A Federal Government employee was required by her employer to
travel to country New South Wales to meet local staff. The employee
stayed in a motel which was booked by her employer. She met up with
a friend who lived in the town and after dinner at a local
restaurant, the pair went back to the employee's motel
The employee suffered facial injuries when a glass light fitting
above the bed was pulled from its mount while the couple was having
sex. She brought a worker's compensation claim for physical and
psychological injuries arising out of, or in the course of, her
The Administrative Appeals Tribunal considered that the
employee's overnight stay was an 'interval or
interlude' in the overall period of work. However, the Tribunal
found that the 'interval' had been interrupted when the
employee embarked upon a private activity. It therefore held that
the employee's injuries were not suffered in the course of her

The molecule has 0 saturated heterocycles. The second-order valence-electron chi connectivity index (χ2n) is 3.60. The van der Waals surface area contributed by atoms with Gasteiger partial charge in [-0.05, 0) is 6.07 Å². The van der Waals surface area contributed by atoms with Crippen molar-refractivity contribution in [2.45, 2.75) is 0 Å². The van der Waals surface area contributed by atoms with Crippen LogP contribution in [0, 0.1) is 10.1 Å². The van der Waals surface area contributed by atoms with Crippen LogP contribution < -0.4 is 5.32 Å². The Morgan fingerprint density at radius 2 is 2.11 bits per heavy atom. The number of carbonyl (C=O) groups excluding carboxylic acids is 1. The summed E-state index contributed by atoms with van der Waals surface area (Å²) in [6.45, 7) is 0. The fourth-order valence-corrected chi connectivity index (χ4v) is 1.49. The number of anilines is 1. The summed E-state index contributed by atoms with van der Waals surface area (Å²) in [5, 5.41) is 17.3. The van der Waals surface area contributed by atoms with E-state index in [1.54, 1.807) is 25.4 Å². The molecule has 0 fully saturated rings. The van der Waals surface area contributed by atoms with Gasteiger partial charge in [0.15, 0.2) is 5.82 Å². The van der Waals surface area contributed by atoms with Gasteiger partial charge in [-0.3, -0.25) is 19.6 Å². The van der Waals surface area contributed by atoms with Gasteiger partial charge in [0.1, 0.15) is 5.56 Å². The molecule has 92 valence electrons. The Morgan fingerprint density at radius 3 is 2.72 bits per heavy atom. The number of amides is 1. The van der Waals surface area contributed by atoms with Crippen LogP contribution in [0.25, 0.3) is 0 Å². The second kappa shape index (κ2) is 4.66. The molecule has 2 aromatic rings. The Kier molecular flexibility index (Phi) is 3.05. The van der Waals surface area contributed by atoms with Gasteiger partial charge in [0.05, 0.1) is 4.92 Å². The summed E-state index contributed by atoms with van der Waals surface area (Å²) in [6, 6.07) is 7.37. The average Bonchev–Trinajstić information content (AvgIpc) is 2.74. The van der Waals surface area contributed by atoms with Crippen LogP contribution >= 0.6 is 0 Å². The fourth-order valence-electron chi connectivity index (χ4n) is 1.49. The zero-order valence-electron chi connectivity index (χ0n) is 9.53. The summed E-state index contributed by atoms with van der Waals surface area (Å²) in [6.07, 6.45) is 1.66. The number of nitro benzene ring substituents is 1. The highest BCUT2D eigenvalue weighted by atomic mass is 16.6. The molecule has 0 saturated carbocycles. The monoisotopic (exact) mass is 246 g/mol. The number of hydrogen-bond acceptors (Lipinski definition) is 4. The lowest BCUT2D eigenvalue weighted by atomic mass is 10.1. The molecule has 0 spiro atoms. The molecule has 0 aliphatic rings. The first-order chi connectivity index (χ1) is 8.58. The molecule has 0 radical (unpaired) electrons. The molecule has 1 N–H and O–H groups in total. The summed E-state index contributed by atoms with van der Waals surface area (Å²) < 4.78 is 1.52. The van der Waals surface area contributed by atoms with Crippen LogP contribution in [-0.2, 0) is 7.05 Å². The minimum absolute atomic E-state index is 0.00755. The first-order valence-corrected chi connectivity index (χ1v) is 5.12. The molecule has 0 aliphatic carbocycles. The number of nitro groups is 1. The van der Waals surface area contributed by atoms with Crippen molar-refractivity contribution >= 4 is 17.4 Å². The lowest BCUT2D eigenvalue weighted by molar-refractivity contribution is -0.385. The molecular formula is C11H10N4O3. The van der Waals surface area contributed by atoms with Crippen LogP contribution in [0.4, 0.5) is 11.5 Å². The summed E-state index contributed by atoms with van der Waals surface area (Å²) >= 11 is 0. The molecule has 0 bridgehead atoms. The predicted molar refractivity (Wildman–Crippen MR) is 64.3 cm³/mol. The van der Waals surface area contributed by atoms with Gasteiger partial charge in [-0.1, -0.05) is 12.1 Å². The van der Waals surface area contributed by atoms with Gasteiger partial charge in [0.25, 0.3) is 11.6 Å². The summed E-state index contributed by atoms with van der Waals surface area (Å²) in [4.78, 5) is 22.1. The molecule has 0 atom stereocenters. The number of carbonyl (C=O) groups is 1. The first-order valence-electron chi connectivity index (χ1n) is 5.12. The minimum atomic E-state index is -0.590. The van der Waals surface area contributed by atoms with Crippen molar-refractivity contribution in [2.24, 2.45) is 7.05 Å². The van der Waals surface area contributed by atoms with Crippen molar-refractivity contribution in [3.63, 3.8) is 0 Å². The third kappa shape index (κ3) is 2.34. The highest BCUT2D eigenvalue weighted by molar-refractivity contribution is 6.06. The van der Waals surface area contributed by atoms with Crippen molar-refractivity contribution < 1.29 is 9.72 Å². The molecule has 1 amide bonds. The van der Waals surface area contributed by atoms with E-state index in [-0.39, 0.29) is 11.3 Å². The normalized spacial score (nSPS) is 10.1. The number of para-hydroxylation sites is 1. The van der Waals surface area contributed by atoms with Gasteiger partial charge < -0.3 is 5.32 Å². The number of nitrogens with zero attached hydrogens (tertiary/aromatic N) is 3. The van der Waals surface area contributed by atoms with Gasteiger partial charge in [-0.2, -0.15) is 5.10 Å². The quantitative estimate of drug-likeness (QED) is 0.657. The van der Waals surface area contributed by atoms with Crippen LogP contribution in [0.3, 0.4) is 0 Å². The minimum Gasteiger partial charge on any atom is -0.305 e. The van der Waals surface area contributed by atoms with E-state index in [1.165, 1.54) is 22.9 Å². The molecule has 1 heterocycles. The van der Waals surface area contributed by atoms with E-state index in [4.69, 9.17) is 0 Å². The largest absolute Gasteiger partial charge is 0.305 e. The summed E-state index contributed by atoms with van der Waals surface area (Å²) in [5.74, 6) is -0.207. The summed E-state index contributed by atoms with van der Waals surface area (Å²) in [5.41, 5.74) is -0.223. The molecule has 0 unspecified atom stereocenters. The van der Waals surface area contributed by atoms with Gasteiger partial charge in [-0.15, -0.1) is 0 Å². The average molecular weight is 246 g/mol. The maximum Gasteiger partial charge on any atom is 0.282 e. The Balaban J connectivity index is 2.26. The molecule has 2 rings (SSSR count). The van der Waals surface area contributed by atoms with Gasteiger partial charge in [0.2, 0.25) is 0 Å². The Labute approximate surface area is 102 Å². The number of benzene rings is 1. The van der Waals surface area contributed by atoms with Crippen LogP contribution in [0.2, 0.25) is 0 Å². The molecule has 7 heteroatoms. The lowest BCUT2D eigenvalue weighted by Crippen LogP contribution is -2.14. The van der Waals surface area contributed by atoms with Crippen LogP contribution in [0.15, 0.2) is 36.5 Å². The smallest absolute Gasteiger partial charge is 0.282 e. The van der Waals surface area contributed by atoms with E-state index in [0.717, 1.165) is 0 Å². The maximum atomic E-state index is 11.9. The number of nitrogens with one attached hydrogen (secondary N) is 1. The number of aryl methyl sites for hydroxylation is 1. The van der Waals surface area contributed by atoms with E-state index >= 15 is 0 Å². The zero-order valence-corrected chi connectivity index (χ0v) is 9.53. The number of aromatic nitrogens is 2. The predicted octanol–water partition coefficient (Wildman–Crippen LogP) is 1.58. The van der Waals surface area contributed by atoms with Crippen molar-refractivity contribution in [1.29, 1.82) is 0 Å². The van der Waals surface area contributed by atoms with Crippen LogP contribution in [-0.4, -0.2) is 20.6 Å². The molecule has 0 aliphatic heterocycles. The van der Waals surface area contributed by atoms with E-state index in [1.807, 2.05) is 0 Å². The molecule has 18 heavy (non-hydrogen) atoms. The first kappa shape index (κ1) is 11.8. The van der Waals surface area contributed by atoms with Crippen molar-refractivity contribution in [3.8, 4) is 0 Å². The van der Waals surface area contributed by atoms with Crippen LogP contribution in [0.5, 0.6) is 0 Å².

On appeal, the Federal Court overturned the Tribunal's
decision, on the basis that it had erred in finding that it was
necessary for the employee to show that the particular activity
which led to her injury was one that had been induced or encouraged
by her employer. In the absence of any gross misconduct, it was
only necessary for her to show that the employer had encouraged her
to spend the interlude in a particular place.
Justice Nicholas said that if, for example, the employee had
been injured playing cards in the motel room she would have been
entitled to compensation, even if her employer had not encouraged
her to engage in such an activity. The fact that she was engaged in
sexual activity rather that some other recreational act while in
her motel room, did not lead to a different result.
PVYW v Comcare (No 2)  FCA
An employee need not prove that a particular activity which has
resulted in a compensable injury was induced by the employer.
Provided there is no 'gross misconduct' on the part of the
employee, they need only show that they were encouraged by the
employer to spend the 'interlude' in that particular
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Long experience representing many of Australia's leading employers has taught us that in employment litigation the identity of an employee's representative is a major factor in how employee litigation runs.
Australian employees receive certain entitlements (such as annual leave and superannuation) where contractors do not.
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